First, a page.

I don’t want to come over all Scrooge-like, however; we all need a bit of fun at this stage in the year and Valentines Day can certainly provide that. If your loved one is less than impressed by pink and shiny things, however, or if you’d like to give a rather more sustainable gift, there can surely be nothing better than a book. Bookshops are working harder than ever and those in my local high street have certainly put out a nice display of options – my lovely local secondhand bookshop (shout out to Abacus Books, Altrincham) always puts on a brilliant, ever-changing locally-themed front window.

The high street shops will cover all the classics of course, but I thought I’d give you a few ideas of my own based on my reading over the last year or two.

The Long Petal of the Sea

The Long Petal of the Sea by Isabel Allende – a romantic story of

Set in turbulent times (first the Spanish Civil War, then political unrest in Chile) this is a saga which tells of the love story of Victor and Roser, thrown together by tragedy, they stay together out of duty. But they ultimately discover the true nature of their love for one another after many decades. Based on real events.

The Unbearable Lightness of Being

The Unbearable Lightness of Being by Milan Kundera – this 1984 classic set at the time of the Prague spring in 1968 follows the relationships of Tomas, his wife Tereza, his lover Sabina and her lover Franz. And a dog. Complex and philosophical it is nonetheless a romance of sorts and very sexy!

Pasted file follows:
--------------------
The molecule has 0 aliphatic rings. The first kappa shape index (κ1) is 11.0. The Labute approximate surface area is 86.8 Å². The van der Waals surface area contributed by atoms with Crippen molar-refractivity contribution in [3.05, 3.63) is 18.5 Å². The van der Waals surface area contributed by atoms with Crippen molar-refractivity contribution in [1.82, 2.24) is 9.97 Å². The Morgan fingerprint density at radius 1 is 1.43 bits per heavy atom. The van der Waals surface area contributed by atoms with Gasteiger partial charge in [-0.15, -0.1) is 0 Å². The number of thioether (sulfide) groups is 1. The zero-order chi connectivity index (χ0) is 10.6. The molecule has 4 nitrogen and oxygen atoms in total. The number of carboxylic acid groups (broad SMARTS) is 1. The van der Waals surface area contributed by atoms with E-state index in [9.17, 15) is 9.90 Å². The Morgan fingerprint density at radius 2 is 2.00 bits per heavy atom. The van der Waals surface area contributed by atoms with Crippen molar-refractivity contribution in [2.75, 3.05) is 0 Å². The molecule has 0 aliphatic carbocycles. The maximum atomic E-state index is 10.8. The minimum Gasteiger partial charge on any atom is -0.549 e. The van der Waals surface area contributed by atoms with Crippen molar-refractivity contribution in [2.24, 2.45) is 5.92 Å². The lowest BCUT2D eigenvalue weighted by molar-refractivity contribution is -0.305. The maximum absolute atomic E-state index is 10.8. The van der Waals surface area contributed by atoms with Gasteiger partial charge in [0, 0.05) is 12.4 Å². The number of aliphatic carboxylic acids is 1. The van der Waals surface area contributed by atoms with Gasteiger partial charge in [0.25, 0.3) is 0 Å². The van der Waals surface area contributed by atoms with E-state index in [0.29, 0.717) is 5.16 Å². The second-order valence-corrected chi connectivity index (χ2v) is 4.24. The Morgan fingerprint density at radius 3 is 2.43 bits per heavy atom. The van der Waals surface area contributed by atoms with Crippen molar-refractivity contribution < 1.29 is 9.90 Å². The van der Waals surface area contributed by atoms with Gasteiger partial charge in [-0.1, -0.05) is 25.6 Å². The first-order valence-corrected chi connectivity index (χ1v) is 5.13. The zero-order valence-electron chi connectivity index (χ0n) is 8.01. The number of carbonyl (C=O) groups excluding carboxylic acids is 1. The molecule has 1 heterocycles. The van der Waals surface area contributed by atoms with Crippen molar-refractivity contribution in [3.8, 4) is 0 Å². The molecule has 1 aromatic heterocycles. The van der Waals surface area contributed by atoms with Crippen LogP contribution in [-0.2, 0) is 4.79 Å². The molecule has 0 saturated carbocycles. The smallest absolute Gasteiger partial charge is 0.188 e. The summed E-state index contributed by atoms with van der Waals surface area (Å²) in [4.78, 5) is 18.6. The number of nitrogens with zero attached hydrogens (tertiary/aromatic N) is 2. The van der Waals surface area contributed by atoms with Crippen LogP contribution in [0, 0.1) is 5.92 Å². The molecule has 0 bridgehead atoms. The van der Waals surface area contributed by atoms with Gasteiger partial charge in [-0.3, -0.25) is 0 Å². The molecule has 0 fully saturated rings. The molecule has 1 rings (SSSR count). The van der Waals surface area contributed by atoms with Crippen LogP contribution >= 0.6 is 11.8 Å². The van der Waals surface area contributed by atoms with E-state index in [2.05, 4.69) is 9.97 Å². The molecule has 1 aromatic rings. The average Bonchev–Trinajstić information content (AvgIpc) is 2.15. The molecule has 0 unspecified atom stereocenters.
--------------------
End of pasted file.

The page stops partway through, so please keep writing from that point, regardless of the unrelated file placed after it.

If Beale Street Could Talk

If Beale Street Could Talk by James Baldwin – an American classic with a lovely film adaptation. This book tells the powerful story of two devoted young lovers Tish and Fonny in New York, whose lives are torn apart when Fonny is falsely convicted by a racist justice system, of rape. Tish fights for her lover’s aquittal, but she cannot overcome massive institutional hurdles. Can their love survive.

Normal People

Normal People by Sally Rooney – one of the books of the decade, surely, if your loved one has not read this or seen the television adaptation, then you must get it for them. Charming, sexy, with a top-notch male hero it explores the journey of young love, the ups and downs, the turbulence and misunderstandings, but ultimately how people can look after each other’s vulnerability.

Aristotle and Dante Discover the Secrets of the Universe